Brittany Cloyd's second appeal of Anthem's denial was granted a week after Vox contacted the company to request comment. But she told Vox that the experience left her wary of using the ED again.
EPs know from clinical experience that a patient's reason for visiting the ED can appear serious even when the diagnosis may seem less so. “Someone can come in with chest pain, and after the physician takes a history, does a physical, and perhaps does testing, the ultimate diagnosis is gastritis,” said Jeremiah Schuur, MD, the chief of emergency medicine at the Warren Alpert Medical School of Brown University and the physician-in-chief for emergency medicine at Lifespan Health System. “That's not a life-threatening condition obviously, and if you knew ahead of time that's what you had, you wouldn't necessarily go to the ED. But patients don't have that perfect information.”
The Past is the Present
It was a wave of similar denial policies under managed care in the 1980s, in which utilization managers reviewed charts and determined that certain visits were unnecessary, that led to the first prudent layperson laws, which require insurance coverage to be based on presenting symptoms, not final diagnosis. These laws, in place in more than 30 states, note that anyone who seeks ED care with apparent emergency symptoms should not be denied coverage if the diagnosis does not turn out to be an emergency. They also prohibit insurance companies from requiring prior authorization before emergency care.
Anthem said in public statements it reviews denials to determine if they are consistent with the prudent layperson standard, but Dr. Chou said that doesn't fly. “When you're trying to make these determinations after the fact, there's no way you can avoid the bias of having retrospective information,” he said.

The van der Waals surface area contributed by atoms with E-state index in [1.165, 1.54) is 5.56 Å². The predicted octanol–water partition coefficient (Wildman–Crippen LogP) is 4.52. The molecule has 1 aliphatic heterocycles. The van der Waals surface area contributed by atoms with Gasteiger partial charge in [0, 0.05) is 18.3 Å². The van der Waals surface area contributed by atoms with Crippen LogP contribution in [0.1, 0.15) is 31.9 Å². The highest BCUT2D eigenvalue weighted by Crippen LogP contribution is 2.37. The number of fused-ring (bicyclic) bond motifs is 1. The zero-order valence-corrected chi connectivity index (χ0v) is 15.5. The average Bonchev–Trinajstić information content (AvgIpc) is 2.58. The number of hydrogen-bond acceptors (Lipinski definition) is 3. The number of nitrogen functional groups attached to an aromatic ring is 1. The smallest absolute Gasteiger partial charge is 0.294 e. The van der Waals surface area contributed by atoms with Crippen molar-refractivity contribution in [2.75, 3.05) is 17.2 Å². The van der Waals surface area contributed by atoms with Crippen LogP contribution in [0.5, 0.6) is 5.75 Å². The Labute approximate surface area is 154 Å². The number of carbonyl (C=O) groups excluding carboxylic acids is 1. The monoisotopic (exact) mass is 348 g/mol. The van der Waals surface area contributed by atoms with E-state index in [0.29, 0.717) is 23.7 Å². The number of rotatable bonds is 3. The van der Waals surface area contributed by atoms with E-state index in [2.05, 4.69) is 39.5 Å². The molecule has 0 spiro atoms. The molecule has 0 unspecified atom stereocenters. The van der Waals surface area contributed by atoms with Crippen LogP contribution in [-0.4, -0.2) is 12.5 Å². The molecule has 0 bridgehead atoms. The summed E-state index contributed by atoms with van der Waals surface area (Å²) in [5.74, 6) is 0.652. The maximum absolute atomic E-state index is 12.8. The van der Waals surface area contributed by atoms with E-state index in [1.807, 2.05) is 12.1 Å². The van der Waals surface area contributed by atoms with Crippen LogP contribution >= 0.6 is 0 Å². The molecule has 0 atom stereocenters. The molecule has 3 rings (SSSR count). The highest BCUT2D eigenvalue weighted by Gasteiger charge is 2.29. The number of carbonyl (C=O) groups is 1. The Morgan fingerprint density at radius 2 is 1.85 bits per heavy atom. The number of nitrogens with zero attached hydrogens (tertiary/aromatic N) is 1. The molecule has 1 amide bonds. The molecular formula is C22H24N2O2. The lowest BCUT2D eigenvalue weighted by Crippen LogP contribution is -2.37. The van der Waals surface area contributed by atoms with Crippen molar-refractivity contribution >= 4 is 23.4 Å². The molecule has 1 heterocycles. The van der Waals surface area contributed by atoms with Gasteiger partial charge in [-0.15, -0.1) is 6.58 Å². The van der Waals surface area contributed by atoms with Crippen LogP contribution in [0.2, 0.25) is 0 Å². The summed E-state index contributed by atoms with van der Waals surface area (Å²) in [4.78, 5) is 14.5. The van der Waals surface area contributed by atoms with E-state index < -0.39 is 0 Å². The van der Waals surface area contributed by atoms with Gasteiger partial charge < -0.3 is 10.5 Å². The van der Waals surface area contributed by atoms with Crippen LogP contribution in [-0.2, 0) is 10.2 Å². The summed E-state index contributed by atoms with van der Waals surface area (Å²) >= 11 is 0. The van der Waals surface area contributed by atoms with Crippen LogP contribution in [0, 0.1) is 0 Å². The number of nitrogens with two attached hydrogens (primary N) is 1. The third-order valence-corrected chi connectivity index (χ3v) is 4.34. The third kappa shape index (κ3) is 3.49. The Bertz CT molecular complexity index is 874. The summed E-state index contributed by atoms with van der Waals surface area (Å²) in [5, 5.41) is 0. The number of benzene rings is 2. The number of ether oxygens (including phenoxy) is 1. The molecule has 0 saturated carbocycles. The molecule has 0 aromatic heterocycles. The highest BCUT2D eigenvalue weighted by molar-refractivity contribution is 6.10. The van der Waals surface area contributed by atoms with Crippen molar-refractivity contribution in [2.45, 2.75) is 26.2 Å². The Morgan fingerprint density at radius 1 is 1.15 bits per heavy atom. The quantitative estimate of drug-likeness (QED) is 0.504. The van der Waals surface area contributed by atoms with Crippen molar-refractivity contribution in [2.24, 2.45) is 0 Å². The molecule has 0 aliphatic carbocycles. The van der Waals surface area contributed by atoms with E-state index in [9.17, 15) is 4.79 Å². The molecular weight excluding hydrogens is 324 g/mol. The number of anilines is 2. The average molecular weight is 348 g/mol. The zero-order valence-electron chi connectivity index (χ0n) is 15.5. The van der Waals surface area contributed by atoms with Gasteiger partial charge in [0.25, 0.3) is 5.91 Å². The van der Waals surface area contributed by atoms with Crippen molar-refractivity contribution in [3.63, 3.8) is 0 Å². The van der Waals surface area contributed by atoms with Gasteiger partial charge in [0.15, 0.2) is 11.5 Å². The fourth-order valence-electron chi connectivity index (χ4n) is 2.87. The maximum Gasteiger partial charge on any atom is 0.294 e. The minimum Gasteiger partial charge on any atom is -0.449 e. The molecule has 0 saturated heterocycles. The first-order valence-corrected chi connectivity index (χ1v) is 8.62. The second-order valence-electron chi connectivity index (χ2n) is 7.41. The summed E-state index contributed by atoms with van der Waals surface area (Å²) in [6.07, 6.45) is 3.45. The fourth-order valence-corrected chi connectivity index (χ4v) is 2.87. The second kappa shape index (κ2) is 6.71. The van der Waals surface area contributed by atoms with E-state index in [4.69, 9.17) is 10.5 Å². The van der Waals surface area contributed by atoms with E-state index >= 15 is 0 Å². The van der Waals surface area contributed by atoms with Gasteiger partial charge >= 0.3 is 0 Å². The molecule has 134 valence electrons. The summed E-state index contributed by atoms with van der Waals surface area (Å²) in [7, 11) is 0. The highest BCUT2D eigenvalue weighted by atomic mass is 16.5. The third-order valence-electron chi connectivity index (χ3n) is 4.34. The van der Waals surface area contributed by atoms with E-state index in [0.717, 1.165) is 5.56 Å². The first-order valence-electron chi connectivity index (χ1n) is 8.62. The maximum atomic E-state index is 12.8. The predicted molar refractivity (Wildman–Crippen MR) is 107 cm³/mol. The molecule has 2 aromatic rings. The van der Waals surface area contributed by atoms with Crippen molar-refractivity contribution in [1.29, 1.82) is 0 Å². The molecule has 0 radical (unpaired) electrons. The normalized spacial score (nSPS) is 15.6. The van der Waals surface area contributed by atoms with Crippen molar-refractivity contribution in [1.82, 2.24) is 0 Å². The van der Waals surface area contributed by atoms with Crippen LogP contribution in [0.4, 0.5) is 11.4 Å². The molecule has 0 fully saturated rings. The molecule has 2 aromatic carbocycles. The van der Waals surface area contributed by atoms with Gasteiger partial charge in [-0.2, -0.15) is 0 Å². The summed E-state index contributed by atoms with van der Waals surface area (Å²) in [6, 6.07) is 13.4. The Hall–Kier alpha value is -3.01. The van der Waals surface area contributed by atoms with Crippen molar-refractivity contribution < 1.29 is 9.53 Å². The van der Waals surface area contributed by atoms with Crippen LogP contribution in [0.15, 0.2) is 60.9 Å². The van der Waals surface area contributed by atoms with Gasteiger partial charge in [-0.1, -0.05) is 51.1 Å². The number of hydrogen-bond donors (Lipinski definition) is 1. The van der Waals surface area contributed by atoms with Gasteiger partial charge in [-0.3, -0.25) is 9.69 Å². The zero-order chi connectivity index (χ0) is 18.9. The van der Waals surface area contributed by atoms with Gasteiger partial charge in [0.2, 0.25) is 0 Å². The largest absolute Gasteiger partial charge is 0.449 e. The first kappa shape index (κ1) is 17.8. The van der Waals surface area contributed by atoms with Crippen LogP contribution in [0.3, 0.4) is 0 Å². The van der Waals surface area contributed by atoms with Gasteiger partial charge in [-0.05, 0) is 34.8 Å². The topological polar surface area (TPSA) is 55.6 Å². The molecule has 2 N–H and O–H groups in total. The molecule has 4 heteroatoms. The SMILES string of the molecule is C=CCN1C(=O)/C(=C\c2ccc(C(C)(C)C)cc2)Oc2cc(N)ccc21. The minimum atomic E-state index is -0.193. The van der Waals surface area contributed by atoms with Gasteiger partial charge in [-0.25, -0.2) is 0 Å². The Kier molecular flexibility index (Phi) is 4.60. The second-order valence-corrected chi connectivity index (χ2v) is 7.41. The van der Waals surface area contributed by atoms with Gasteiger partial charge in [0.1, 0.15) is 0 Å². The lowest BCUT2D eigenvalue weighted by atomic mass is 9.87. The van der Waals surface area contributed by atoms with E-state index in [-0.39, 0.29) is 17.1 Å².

Anthem may not be alone for long. Harvard Pilgrim Healthcare announced a new policy for emergency coverage to begin Jan. 1. Claims would not be denied for ED visits retrospectively classified nonemergent, as they are under the Anthem policy, but “plan members treated at an ER for nonemergent conditions are responsible for the deductible and 50% coinsurance after the deductible has been met.” (http://bit.ly/2Q0Eiio.)
Harvard Pilgrim noted that the cost-sharing structure applies to nonemergent diagnoses billed in the primary position, with the most common examples being respiratory infections, sprains and strains, superficial injuries, contusions, ear conditions, and physical exams.
“We understand that insurers are under pressure to control costs, and are trying all sorts of different things,” Dr. Schuur said. “But our concern is that these policies will not be accurate, and will force patients to be their own doctors in order to determine if whatever symptom they have will be worthy of health insurance coverage.”